There’s an old adage in politics: when they’re attacking you, it’s usually because you’re ahead.
The attacks were flying fast and furious last week from no less a source than the US Senate Finance Committee where Chairman Max Baucus announced ‘the Caymans have $41 million in bank assets for every resident.’
Aside from the reference to ‘the Caymans’ (we assume he was talking about Cayman) and apparent belief that every resident of these islands is a multi-millionaire, Mr. Baucus’ statements showed a profound disregard for the facts contained in the report being presented to his own committee.
The US Government Accountability Office review of Ugland House and the Cayman Islands finance industry, which was extremely thorough and took about a year to complete, stated that Cayman’s government and its financial services industry were extremely responsive to US requests for information related to suspected tax evasion.
The GAO found that ‘the Cayman Islands legal and regulatory system is generally regarded as stable and compliant with international standards.’
In fact, it is interesting to note that in the 2007 fiscal year, the Cayman Islands Financial Reporting Authority made 25 suspicious activity information requests to US financial intelligence services to follow up on suspected criminal activity. In that same year, US regulators made just six similar requests to Cayman.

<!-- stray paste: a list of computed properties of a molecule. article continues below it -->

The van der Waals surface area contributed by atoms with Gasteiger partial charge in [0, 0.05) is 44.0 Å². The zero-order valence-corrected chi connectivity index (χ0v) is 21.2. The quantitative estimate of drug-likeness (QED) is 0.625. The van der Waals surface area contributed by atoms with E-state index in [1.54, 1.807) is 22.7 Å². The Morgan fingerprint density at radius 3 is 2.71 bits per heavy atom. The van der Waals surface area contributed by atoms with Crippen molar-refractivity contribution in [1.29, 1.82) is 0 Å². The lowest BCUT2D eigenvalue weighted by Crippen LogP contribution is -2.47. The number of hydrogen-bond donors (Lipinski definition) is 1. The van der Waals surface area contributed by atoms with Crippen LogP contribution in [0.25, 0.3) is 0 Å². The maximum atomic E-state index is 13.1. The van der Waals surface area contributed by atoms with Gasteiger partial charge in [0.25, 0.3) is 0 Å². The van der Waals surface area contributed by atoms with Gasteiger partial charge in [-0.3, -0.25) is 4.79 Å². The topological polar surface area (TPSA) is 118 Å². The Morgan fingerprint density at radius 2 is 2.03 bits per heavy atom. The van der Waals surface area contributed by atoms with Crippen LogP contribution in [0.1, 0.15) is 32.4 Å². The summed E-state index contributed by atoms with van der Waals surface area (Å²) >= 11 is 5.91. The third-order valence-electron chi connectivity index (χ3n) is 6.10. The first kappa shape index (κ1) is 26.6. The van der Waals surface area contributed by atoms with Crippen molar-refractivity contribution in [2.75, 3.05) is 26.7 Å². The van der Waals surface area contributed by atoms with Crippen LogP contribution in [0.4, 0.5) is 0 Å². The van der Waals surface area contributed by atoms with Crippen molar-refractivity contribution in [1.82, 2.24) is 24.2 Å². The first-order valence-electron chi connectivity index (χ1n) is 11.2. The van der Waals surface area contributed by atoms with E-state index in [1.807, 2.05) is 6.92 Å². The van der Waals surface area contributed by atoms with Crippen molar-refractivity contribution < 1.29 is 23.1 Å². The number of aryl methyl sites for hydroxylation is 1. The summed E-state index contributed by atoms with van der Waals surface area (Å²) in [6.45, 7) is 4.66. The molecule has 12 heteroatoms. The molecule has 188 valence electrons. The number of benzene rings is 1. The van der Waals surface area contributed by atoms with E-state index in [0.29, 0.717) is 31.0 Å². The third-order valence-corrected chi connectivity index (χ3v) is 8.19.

The report also found that most of the illegal activity that had occurred was perpetrated by individuals, small businesses or promoters, not large corporations.
If anything, the GAO report showed that there had been a failure by the people who were attempting to evade taxes using offshore regimes to report their own activities.
We can’t imagine why.
The Cayman Islands fully cooperates with US and other international authorities when information is requested. But, as representatives of the Maples and Calder law firm pointed out to the GAO, this jurisdiction has neither the resources, nor the mandate to proactively police violations of every other country’s tax laws.
And the truth is, Senator Baucus knows it.
The laws that allow US-based companies to avoid or put off a 35 per cent corporate tax by using offshore financial centres are US laws.
Mr. Baucus knows that as well.
He and his Senate colleagues have the distinct privilege, as US lawmakers, to affect change in that policy if they wish.
The question is, will they?
If they do, are they willing to risk the devastating financial affect on US companies and potential further job losses that could occur as the result of such a move? Are they ready for the US economy, already plagued by a fading dollar, rising unemployment and a lending crisis, to face a further weakened position against international competitors?
To be sure, Cayman and many other offshore jurisdictions would suffer great loss, along with US businesses. Frankly, there’s very little Cayman can do if American politicians decide to cut off their nose to spite their face.
The Caymanian Compass sincerely hopes our country’s financial services sector is considering alternative markets right now to diversify its interests, as opposed to waiting until disastrous legislation is approved by lawmakers who are striving to maintain their office.